THE LAW FIRM TECHNOLOGY LANDSCAPE POST-COVID: PART TWOPrint
By Edge International | Aug 25, 2020
By Chris Bull and Peter Owen | August 18, 2020
It is imperative now for law firms to confront and engage with the permanently changed technology environment we will operate within in the post-COVID world. Planning and action need to start today, with opportunities to be seized and risks to be mitigated. Part two of our three-part technology-focused series, co-authored with our expert technology partners at Lights-On Consulting, focuses on this critical business agenda and asks all law firm leaders to make it a priority for their firm.
Edge International author and Principal Chris Bull consults with legal businesses in the space between strategy, transformational change and operational efficiency. Deploying and leveraging technology is at the heart of this practice and Chris is one of the three co-founders of The Intuity Alliance, a group specifically focused on cutting-edge advice legal industry IT, innovation and LegalTech. Fellow founder Peter Owen leads Lights-On Consulting, one of the most experienced legal IT advisory firms in the market. Lights-On have produced an extensive and impressive multi-part overview of IT ‘considerations for the post-lockdown law firm’ and Peter and our friends at Lights-On have worked with Chris to summarise in these EIC articles the biggest changes firms will face in the post-COVID world and recommend how firm leadership should be planning and acting to address the opportunities and challenges.
The post-COVID law firm technology universe is emerging more clearly: now is the time to plan and act
As restrictions are lifted and economies reopen, many factors come into play and affect firms that are emerging from a ‘state of emergency’ remote working model. There is a lot of talk about lessons learned – but have you actually identified and documented them? And plenty of new opportunities for better working practices and technological improvements mentioned – but have you worked out how to capitalise and embed them for the longer term? Meantime, alongside this big picture stuff sits a long list of IT “tidy up” tasks that have built up over the months blindsided by the need to support remote operations.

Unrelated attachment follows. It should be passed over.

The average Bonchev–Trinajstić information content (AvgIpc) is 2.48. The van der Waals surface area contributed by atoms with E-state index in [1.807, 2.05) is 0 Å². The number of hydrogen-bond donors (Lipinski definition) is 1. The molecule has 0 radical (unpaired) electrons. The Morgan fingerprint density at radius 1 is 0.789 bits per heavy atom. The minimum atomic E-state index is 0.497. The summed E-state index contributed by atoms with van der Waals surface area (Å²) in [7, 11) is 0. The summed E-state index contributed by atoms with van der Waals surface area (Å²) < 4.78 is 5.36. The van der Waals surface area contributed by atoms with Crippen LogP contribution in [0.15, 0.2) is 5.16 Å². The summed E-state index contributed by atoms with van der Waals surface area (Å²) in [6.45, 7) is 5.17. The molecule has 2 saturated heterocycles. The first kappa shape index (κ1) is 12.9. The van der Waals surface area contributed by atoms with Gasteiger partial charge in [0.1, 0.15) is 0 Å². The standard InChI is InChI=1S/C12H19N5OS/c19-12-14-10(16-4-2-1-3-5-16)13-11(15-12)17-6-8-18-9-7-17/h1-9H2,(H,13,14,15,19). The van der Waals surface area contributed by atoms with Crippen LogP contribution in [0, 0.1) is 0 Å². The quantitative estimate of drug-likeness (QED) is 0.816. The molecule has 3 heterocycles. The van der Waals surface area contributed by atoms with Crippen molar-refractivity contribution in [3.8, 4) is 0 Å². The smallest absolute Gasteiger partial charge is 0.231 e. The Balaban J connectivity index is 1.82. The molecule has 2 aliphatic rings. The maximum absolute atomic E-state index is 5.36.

The big opportunity is digital transformation
Just as any business continuity event presents an opportunity to identify and then address areas previously overlooked or under-resourced, so will the pandemic. In the previous first part of this short series we focused some attention on acceleration of the move towards truly digital, ‘paperlite’ law firms. That opportunity is, if anything, coming into sharper relief as the COVID-impacted period extends and as organisations initiate some partial return to offices. Challenges are emerging and those practice areas which have only just managed in the remote working lockdown are becoming more visible. That final push towards true digital transformation may begin, once again, to seem tantalisingly just out of reach for even tech-smart firms. Our view is that would be a mis-reading of the position and the opportunity; if ever there was a time to seize the day and switch to an emphatically digital road map, this is it.
There remains some residual reluctance around the legal world to accept the necessity to drive out paper and embrace digital working, although that has become less common and more muted since COVID struck. We don’t have the space to embark upon a full dissection of the pros and cons in this short piece but at the big picture level, firm leaders need to ask themselves why they would not prioritise a change that will make their operations:
- More compliant
- More responsive to changing client expectations
- More agile & flexible
- Less demanding of real estate and administrative support.
Some key components need to come together to move your firm up through the gears to speed up and secure your migration to a digital model. Progressing each of these in tandem is not an easy job; shifting to a digital model is not just ‘going to happen’, even with the big nudge we have just had. This is not the remit of IT alone either; it will take backing from the Board, Senior Management Team and owners of the business to achieve, together with a whole package of technology to match the ease, flexibility and portability of paper.
This isn’t an exhaustive list but those key components that need to be aligned to realise your digital transformation opportunity will include:
- Digital signatures – deployed internally and externally with clients wherever they can be
- Collaborative, accessible document management application